Israel's strategy of globalization and liberalization led to a process of specialization and increased efficiency in which uncompetitive industries were relocated to emerging markets, allowing the economy to focus on its core sectors. Furthermore, Foreign Exchange liberalization enabled Israeli enterprises to invest in, and establish subsidiaries abroad, in both the manufacturing and services sectors. These reforms, implemented in the 1990's and early 2000's, including liberalization, deregulation and global integration, increased the Israeli economy's growth rate, consequentially, causing a substantial increase in the stock of Israeli outward investment. Israel views its Bilateral Investment Protection Agreements, along with its Double Taxation and Free Trade Agreements, as a prime tool for the achievement of economic growth via integration with global real and financial markets.

Israel negotiates Bilateral Investment Treaties on the basis of a model text from 2003 which replaced the model text from 1994. For further information:

For additional information, please contact:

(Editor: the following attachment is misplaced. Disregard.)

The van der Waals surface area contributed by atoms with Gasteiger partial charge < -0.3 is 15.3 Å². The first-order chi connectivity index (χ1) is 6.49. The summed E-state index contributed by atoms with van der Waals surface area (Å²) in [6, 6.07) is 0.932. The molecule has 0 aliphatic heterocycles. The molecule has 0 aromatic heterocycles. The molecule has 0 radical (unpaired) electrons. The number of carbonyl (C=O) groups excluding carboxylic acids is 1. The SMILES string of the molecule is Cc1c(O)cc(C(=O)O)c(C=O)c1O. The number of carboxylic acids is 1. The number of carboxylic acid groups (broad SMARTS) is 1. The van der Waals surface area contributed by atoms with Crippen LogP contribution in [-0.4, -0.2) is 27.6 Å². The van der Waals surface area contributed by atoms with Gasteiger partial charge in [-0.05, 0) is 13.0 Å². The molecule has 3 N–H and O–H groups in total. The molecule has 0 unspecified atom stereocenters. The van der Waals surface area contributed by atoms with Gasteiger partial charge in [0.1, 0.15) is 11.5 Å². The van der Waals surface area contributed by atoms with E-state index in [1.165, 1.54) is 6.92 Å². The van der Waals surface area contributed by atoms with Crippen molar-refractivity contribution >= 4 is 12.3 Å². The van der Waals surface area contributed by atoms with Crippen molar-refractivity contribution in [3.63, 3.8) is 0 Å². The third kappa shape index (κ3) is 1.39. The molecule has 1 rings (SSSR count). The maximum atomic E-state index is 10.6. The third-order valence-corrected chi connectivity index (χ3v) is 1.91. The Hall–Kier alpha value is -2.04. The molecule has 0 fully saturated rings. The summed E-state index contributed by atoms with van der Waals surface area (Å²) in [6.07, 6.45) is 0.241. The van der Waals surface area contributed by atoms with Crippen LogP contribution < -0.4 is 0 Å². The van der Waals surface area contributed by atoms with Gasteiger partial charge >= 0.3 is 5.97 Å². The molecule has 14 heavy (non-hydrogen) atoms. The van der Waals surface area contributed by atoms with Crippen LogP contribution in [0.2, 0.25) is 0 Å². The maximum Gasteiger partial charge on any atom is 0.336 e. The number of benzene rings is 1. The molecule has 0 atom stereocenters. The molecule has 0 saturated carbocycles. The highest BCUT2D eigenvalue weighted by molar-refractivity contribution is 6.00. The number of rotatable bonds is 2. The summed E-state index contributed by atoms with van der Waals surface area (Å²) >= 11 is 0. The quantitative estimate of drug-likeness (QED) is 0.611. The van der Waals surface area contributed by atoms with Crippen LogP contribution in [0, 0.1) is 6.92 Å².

Mr. Boaz Fleischman
International Affairs Department
Ministry of Finance


Free Trade Area (FTA) Agreements and Qualified Industrial Zones (QIZ) Agreements

Israel's Free Trade Area (TFA) and Qualified Industrial Zones (QIZ) agreements are signed by the Foreign Trade Administration in the Ministry of Industry, Trade and Labor.

The responsibilities of the Bilateral Division in the Foreign Trade Administration include:
  • Conducting feasibility studies of new Free Trade Area Agreements (FTAs) and assistance in the determination of trade policy.
  • Maintaining and updating existing trade agreements.
  • Initiating and managing trade agreements' negotiations of all types – FTA, standardization, services, government procurement, etc.
  • Addressing problems relating to trade barriers and other trade issues.
  • Maintaining trade relations and addressing various industrial cooperation issues with the institutions of the European Commission.

See more:

Free Trade Area (FTA) Agreements

Information on each agreement can be found in the Bilateral Agreements Division in Foreign Trade Administration website in the Ministry of Industry, Trade and Labor.

  • Canada
  • Colombia (Yet to be ratified)
  • European Free Trade Association (EFTA)
  • European Union (EU)
  • India
    Under negotiations
  • Mercosur (Southern Common Market)
  • Mexico
  • Turkey
  • United States of America (USA)

Qualified Industrial Zones (QIZ) Agreements

Information on each agreement can be found in the Bilateral Agreements Division in Foreign Trade Administration website in the Ministry of Industry, Trade and Labor.

  • Egypt
  • Jordan